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Dignity on death row

The law mandates dignity for death-row prisoners, but the system doesn't care

Shaileshwar Yadav Published 30.03.22, 12:04 AM
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Chitrabhanu, a death-row prisoner for around 19 years, was confined to a single cell in the death barrack of the prison. His mercy petition is pending before the president. He narrated his agony to the interviewer from Project 39A of the National Law University, Delhi, recalling how he had made a noose from a piece of cloth, placed it over his neck, and tightened it to get a sense of how the end might feel. The tale of Chitrabhanu matches that of hundreds of death-row prisoners who, denied of dignity, are waiting for either redemption or execution.

The law stands on the notion that prisoners deserve the right to be treated with dignity. The idea behind the dignity of death-row prisoners requires the State to allow them to be reformed or record such signs of reformation. However, the reality is very different. The report, Deathworthy, published by Project 39A, recounts the experiences of death row prisoners, including their mental and physical trauma that is prohibited by the law.


The Supreme Court has held — repeatedly — that the right to life and dignity applies to prisoners. Even a death penalty does not take away the right to dignity. In Bachan Singh versus State of Punjab (1980), the apex court emphasized that Article 21 of the Constitution has its traces in the dignity of human beings; even if death has to be awarded, it has to be accorded with dignity.

However, all this gleams in theory only. Losing individual autonomy is one of the inevitable consequences of incarceration of death-row prisoners. Prison rules, formal or informal, encroach upon every aspect of a prisoner’s life, including timings for sleeping, meals, interaction with family and inmates, activities like rest and work, as well as healthcare and education. Prison officials who watch over inmates are meant to be agents of control.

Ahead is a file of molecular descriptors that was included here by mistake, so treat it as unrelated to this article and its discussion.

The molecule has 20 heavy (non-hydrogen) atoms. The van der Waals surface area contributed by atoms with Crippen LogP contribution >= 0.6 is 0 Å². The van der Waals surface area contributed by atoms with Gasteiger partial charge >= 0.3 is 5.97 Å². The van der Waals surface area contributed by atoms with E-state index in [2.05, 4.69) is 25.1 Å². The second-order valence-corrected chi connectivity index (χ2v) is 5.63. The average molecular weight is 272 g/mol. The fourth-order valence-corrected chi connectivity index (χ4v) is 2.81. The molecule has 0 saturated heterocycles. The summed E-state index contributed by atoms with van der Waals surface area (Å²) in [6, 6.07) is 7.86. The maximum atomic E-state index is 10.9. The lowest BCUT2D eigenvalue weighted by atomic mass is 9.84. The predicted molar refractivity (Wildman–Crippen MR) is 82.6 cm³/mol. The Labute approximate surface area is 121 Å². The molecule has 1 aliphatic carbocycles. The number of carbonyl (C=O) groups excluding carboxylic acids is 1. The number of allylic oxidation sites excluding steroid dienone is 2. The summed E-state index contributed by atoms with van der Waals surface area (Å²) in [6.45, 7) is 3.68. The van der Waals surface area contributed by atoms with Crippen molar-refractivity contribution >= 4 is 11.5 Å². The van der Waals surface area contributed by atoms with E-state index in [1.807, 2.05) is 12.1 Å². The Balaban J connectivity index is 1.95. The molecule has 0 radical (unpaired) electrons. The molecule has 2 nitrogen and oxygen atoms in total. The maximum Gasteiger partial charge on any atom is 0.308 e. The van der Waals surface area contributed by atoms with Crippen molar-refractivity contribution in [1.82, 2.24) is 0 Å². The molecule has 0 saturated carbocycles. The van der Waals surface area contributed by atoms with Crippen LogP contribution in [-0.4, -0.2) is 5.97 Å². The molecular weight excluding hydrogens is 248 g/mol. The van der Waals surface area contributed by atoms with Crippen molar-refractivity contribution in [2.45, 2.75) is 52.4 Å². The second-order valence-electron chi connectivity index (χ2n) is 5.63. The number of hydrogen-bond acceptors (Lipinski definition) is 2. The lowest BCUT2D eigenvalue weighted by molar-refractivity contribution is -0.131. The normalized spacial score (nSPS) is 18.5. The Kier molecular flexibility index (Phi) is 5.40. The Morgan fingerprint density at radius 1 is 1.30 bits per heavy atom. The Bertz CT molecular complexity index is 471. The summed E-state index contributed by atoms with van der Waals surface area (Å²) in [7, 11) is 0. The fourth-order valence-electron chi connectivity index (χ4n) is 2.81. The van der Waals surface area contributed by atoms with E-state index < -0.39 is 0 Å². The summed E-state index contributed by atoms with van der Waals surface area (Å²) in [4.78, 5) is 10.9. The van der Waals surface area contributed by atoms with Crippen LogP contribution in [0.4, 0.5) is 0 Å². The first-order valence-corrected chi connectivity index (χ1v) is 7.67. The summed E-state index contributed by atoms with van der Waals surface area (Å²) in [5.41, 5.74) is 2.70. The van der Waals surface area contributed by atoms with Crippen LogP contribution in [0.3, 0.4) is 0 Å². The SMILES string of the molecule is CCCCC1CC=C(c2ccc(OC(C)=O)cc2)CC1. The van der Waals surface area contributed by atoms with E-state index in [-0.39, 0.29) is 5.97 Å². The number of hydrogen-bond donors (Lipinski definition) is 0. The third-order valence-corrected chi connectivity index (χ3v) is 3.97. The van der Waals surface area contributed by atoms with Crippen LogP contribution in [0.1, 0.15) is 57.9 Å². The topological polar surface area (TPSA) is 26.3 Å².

Deliberating on the pitiful conditions in prisons and the incessant breach of fundamental rights of prisoners in Re-Inhuman Conditions (2016), the highest court held that the right to health as recognized as part of the fundamental right to life includes prisoners and death-row prisoners. Yet, there has been a systematic failure to protect the mental health of prisoners. According to the Deathworthy report, out of 36 death-row prisoners who were later acquitted or had their sentences commuted, 34 experienced suicide ideation and as many as 30 reported major depressive disorders. Further, around eight death-row prisoners, whose sentences were commuted, were undertrials for more than five years, while four were undertrials for more than 10 years. The law on undue and inordinate procedural delays strikes at the dignity of an individual enshrined in the constitutional values embedded in Articles 14, 19 and 21. In T.V. Vatheeswaran vs State of Tamil Nadu (1983), the Supreme Court noted the adverse impact that a life lived apprehending death can have on death row prisoners’ mental and psychological health.

The loss of dignity affects the prisoners’ families as much as it affects the prisoners. Death-row prisoners and their families often become prey to media attention and continuous stigmatization. The media narrative encourages society to label the kin of death-row prisoners as a ‘death-row family’, treating them as outcastes to the debate on fundamental dignity.

The more significant question that needs to be answered concerns the barbaric methods of torture and the consequent physical and psychological trauma. Although the law has a standing position on upholding an individual’s dignity even on death row, the system aims at breaking down the spirit beyond repair. There is an immediate need for introspection in the debate to prisoners’ dignity so that a course fit to grant dignity to death-row inmates and their families can be adopted.

Shaileshwar Yadav can be reached @shaileshwar21

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